— Is the “bye week” actually making players more tired? Because it was intended to do the exact opposite, argues Ken Campbell of The Hockey News. “The combination of the World Cup and the mandated bye week has compressed the schedule like no year before. … The irony is that the bye week is supposed to make the players feel more refreshed and rested, but the side effects of it have had the opposite affect. Talk about your unintended consequences.” (The Hockey News)

Enjoy the games!

Rask is good to go after taking Josi shot off jaw last night

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Feel free to start breathing again, Bruins fans — Tuukka Rask is fine.

Rask even said he’ll be ready to go tomorrow afternoon when the Bruins host the Flyers.

Boston’s starting goalie wasn’t looking too fine last night after he took a Roman Josi shot off his jaw and had to leave the game midway through the first period. The Bruins would go on to lose, 2-1, with Zane McIntyre between the pipes.

“He wasn’t well enough to come back, and we’ll see moving forward how he does,” Bruins coach Claude Julien said of Rask after the game.

Today, Julien said this: “Tuukka is good.”

That’s a relief for the Bruins, who have the Panthers, Maple Leafs, and Lightning all on their tail for a top-3 spot in the Atlantic. Currently, the B’s are second in the division; however, they’re only one point up on third-place Ottawa, which has five games in hand, and they’re only three points up on fourth-place Florida, which has two games in hand.

 

Fixing the Avs’ defense through trades will prove tough

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The Colorado Avalanche are desperate to upgrade their defense.

They aren’t alone.

And that right there is why Joe Sakic’s got such a tough job ahead of him. Yes, he’s got some big chips to play in Matt Duchene and Gabriel Landeskog, but the price of top-4 defensemen has perhaps never been higher. And the price of young top-4 defensemen is even higher.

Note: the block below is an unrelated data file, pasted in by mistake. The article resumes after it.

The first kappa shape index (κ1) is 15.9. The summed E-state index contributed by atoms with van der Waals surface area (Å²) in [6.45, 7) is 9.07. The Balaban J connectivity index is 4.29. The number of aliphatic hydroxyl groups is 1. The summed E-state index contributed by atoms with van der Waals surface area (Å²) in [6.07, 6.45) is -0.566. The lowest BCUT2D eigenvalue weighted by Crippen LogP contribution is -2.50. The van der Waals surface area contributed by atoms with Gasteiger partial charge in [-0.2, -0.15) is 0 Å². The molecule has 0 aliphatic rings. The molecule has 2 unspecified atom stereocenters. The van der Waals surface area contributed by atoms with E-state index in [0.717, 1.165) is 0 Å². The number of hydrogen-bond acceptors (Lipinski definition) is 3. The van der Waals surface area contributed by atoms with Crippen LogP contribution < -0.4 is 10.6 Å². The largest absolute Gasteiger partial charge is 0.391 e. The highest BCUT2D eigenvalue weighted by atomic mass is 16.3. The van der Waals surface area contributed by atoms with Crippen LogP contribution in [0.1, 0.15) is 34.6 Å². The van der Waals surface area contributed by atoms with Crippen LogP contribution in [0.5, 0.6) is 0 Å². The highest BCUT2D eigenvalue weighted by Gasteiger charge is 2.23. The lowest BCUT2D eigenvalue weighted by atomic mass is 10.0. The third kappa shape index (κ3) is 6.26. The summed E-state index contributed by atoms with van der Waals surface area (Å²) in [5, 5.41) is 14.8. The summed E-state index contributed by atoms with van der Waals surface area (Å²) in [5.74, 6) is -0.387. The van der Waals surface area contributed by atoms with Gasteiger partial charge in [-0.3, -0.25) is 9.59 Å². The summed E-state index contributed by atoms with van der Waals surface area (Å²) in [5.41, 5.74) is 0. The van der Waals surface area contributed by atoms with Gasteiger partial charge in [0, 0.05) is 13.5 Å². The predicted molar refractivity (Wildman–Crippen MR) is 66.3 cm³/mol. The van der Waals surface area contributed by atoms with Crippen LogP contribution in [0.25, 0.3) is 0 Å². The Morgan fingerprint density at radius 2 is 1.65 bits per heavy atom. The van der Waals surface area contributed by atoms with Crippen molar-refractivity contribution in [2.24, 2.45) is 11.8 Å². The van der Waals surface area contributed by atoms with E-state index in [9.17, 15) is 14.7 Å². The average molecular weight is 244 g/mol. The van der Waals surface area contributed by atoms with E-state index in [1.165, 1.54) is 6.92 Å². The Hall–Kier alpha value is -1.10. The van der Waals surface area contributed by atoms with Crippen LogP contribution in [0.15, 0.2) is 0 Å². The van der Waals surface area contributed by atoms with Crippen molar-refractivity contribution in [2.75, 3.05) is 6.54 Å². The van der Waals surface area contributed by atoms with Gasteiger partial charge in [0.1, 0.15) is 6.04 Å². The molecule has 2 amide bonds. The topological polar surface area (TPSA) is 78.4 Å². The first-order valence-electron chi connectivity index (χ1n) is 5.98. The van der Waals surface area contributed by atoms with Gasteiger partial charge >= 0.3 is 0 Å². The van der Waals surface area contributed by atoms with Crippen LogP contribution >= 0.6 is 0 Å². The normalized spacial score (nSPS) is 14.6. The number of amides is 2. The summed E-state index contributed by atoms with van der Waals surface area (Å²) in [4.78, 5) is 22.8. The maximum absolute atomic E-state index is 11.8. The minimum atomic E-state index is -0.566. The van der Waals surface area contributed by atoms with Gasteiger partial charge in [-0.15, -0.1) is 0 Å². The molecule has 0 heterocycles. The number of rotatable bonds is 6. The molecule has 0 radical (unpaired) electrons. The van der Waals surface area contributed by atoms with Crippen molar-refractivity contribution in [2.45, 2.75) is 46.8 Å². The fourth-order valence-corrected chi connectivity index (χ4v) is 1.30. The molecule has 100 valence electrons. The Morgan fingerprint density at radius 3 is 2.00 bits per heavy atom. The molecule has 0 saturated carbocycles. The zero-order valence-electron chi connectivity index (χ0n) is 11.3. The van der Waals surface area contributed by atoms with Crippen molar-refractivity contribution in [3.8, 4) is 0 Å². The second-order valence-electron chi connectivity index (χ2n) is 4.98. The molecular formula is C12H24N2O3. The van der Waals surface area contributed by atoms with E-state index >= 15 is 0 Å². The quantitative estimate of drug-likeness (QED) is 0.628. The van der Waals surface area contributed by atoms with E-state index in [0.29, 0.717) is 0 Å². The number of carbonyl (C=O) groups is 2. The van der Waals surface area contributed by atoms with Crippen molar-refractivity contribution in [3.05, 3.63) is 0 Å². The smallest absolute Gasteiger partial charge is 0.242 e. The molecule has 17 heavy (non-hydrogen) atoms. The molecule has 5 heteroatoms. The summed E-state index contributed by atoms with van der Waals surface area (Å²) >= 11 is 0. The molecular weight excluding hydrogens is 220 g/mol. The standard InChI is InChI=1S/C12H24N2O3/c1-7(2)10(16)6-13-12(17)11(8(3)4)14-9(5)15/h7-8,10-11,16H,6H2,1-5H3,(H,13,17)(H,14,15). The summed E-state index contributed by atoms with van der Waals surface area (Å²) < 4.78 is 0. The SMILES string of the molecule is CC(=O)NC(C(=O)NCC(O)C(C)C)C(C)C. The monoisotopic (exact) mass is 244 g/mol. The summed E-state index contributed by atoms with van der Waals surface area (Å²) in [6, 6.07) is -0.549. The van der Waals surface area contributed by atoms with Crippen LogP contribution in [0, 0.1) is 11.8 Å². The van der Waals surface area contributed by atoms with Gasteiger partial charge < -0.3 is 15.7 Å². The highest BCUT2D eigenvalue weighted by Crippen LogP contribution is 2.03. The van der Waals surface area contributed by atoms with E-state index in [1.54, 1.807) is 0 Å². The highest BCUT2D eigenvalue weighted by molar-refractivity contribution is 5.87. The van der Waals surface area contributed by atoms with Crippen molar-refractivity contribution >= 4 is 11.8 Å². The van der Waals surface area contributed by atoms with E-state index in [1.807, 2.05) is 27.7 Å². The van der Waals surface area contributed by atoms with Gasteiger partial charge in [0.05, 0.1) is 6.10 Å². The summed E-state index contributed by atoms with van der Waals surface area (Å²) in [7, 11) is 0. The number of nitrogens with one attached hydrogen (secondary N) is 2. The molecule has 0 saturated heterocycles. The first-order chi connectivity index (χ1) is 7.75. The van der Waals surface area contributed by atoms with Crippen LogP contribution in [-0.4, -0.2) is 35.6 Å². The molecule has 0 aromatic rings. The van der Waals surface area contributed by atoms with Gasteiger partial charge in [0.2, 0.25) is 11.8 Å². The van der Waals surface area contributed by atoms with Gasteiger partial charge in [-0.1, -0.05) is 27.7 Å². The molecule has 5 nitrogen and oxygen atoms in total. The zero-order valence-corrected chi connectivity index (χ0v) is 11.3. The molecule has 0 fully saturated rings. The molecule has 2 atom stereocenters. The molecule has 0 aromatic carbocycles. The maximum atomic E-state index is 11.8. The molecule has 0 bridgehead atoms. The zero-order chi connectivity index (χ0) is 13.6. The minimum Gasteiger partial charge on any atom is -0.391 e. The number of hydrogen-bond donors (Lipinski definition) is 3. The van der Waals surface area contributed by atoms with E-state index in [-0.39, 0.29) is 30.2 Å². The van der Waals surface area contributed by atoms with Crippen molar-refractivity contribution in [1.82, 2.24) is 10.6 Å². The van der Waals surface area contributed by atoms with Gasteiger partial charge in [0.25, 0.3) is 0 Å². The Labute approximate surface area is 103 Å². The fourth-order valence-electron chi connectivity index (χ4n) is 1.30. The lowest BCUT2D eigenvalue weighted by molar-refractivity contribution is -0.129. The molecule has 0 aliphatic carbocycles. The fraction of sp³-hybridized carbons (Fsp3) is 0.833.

Case in point, the price Edmonton paid to get Adam Larsson out of New Jersey. The Oilers don’t regret giving up Taylor Hall, what with being on pace to make the playoffs for the first time in a decade. But let’s be honest here: it’s not like they added a Norris Trophy candidate. Larsson provides next to no offense. He’s averaging 20:08 of ice time. He’s been, in a word… fine.

Another young defenseman that was traded in the last little while was Seth Jones. The Blue Jackets got him from Nashville for Ryan Johansen. That deal solved a problem for both teams. The Jackets needed to upgrade their back end; the Preds desperately needed a legitimate first-line center, and they had a relative surplus of d-men to go shopping with.

There are not many teams today with a surplus of quality defensemen. The Minnesota Wild and Anaheim Ducks come to mind, and with the expansion draft looming, they would certainly be worth calling on. So would the Vancouver Canucks, after their GM admitted that “if we look to make a move, we’d have to use some of our depth on the blue line to add a forward.” And we’ll throw in the Flyers and Bruins, each of whom has built up a nice stable of young d-men. That being said, the Avs can pretty much forget about landing Ivan Provorov or Charlie McAvoy. Those two are the future in Philly and Boston, respectively.

Read more: Is Anaheim getting close to trading a d-man?

The problem for Sakic is the same problem that Peter Chiarelli ran into last summer. Teams know the value of defensemen. It’s high, and it’s high for a reason. In today’s NHL, if you can’t move the puck, you’re not going to win. If you can’t stop the cycle, you’re not going to win. And with all the shot-blocking that goes on, defensemen get hurt all the time. So teams always need extras.

As of right now, there are multiple teams in search of blue-line help. The Maple Leafs need help. The Red Wings need help. The Sabres need help. The Rangers could use a good, young d-man. Heck, the Oilers still need a d-man to run the power play.

Let’s assume for now that the Avalanche aren’t going to trade Tyson Barrie or Erik Johnson, arguably their best defensemen. Those two both play the right side, so it’s lefties the Avs need most. It would be great if Nikita Zadorov pans out one day, but the jury’s still out on him. One thing’s for sure is that Francois Beauchemin, 36, and Fedor Tyutin, 33, aren’t long-term answers. As for prospects, there just aren’t any blue-chippers. Why? Because the last time the Avs drafted a defenseman in the first round was 2011.

And at the end of the day, the best way to build a defense is through the draft. Just ask the Blackhawks, who got Duncan Keith, Brent Seabrook and Niklas Hjalmarsson that way. Trades can certainly enhance a group, but if Sakic wants to reboot the Avs the right way, and for the long run, he should be accumulating picks and scouting the likes of Miro Heiskanen, Nicolas Hague, Timothy Liljegren and Juuso Valimaki. Those are the d-men of the future. And it’s well past time for the Avs to start filling the pipeline with more than blue-chip forwards.